Regardless of which you choose, make sure you’re pouring the good stuff — with so few ingredients, it makes a big difference — and make sure it’s high proof. This is a sipping drink, designed to gradually water itself down (which constantly changes the flavor profile), but you need to still taste the booze all the way through.
Sugar Cubes vs. Syrup
The second choice is sugar. Fortunately, this is a shorter discussion, at least for us.
A lot of people muddle a teaspoon of granulated sugar or a sugar cube with the bitters and a splash of water. And while that method has worked for two centuries, modern kitchens mean that we can now make simple syrup with relatively no effort. Syrup affects the drink in the same sweet way, without leaving a crystalline sludge at the bottom of the glass.
So, we say get rid of the sugar cube and muddler and just use a quick pour of simple syrup instead. Yes, muddling an Angostura-soaked sugar cube looks cool, is traditional, and may impress your date. But it doesn’t serve any practical purpose and usually leaves you with an imperfectly mixed drink.
Third and last hard choice: fruit. This is totally a matter of preference, and we really don’t have any dog in the fight. Each opinion has reputable cocktail experts barking for it, so we’ll just lay out the facts.
Some people say that an Old Fashioned is now and always has been a perfect drink, and that any fruit is an adulterant. Others say an orange peel is fine, but no cherries. Others still like orange peel and cherry for garnish. And a fourth camp muddles orange and/or cherries along with the bitters, water, and sugar. Quite the spectrum, indeed.
If we’re forced to take sides, we’d say start with the orange peel — twist it over the top of a finished drink to release the citrus oils, and plunk it in. Then if you want more sweetness, go crazy. Add cherries, muddle cherries, experiment with booze-soaked cherries, and so on. The only thing we humbly ask is that you don’t ruin this drink by using grocery store maraschino cherries. They’re high fructose nonsense that can barely be classified as food, much less actual fruit. You can do better. We can all do better.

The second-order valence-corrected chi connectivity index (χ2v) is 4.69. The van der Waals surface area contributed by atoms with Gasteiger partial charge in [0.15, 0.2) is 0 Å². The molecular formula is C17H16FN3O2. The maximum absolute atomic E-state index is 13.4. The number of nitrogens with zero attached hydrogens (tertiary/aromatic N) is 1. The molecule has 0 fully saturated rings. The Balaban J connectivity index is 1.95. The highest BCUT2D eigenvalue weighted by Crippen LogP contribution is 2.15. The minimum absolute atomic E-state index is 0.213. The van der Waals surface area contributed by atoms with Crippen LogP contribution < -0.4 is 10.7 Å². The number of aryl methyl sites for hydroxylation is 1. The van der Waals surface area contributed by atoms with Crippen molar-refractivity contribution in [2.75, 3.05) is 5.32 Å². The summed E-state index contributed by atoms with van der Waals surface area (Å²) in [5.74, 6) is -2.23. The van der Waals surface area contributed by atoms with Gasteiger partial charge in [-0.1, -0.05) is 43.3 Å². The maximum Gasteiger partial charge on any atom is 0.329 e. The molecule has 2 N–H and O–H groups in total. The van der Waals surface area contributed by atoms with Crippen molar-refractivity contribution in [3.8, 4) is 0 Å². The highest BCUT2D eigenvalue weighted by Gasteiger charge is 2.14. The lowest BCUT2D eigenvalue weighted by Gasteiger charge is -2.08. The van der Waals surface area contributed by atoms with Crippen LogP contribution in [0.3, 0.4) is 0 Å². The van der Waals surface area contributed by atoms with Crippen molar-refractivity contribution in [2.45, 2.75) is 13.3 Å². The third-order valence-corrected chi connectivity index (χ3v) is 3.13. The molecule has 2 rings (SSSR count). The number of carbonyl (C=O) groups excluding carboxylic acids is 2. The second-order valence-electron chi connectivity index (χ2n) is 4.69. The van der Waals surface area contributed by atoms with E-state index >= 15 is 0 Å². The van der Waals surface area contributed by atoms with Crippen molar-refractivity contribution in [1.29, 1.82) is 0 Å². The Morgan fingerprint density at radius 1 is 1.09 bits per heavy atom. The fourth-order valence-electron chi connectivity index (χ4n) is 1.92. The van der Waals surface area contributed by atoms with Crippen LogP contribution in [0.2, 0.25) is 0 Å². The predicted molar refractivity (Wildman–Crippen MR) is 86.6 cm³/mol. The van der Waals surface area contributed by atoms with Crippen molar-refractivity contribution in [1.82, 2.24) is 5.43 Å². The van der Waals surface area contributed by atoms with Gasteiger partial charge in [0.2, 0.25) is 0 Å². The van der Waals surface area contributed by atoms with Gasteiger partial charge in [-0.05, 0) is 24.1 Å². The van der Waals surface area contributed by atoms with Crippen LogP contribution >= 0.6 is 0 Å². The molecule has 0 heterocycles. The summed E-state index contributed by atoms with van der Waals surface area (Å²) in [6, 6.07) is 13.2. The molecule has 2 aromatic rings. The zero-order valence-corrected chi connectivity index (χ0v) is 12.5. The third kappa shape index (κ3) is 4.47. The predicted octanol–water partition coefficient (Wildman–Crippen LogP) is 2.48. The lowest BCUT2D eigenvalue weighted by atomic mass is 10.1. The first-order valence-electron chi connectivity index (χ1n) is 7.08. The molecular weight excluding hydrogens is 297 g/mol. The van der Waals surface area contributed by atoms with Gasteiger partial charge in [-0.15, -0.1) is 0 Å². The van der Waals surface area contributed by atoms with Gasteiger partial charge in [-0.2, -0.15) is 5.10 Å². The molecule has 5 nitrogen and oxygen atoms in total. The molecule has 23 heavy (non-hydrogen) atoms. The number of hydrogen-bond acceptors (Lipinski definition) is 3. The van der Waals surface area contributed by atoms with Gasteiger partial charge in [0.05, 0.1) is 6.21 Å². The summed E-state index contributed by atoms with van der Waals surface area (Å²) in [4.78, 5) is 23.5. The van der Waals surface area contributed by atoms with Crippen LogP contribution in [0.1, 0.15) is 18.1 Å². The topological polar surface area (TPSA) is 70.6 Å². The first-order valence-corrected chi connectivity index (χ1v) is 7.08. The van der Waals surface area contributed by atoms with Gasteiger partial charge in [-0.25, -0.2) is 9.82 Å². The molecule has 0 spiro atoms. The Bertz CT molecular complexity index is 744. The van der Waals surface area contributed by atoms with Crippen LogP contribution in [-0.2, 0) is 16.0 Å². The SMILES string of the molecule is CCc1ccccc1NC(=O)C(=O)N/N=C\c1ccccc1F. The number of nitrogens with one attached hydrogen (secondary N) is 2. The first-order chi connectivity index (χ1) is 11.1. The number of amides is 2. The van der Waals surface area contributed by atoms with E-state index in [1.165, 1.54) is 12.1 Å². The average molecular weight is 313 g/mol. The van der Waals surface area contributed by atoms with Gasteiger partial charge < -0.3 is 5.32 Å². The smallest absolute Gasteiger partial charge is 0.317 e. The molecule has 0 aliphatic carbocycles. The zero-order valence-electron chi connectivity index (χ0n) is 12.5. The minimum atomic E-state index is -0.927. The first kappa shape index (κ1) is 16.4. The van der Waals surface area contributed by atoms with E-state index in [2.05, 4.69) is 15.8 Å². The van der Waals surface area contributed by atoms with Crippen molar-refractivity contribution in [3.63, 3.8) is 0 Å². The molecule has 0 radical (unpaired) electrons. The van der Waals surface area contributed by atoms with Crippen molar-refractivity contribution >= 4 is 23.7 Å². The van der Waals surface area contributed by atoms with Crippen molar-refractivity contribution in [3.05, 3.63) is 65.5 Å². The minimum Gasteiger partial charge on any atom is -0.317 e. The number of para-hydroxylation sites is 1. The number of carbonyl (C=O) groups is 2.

For more than 200 years, gents have relaxed with the strong, perfect simplicity of the Old Fashioned, and muddled fruit aside, you really can’t go wrong with one. The first one you make will probably also be the worst one you make — but it’ll still be pretty damn good.
From there, you can look forward to a very enjoyable learning process as you figure out your own perfect recipe.
- 2 oz high proof, high quality rye
- 1 tsp simple syrup
- 2 dashes Angostura bitters
- Dash of water or club soda
- Slice of orange and/or peel
- In a mixing glass, combine the rye, simple syrup, bitters, and water or club soda. Add ice and stir for 30 seconds.
- Strain into an Old Fashioned glass (what else?), ideally with one very large piece of ice in it.
- Twist the citrus peel(s) over the drink, then use lightly brush rim of the glass before dropping into the drink.
Originally published at www.bespokepost.com on February 19, 2016.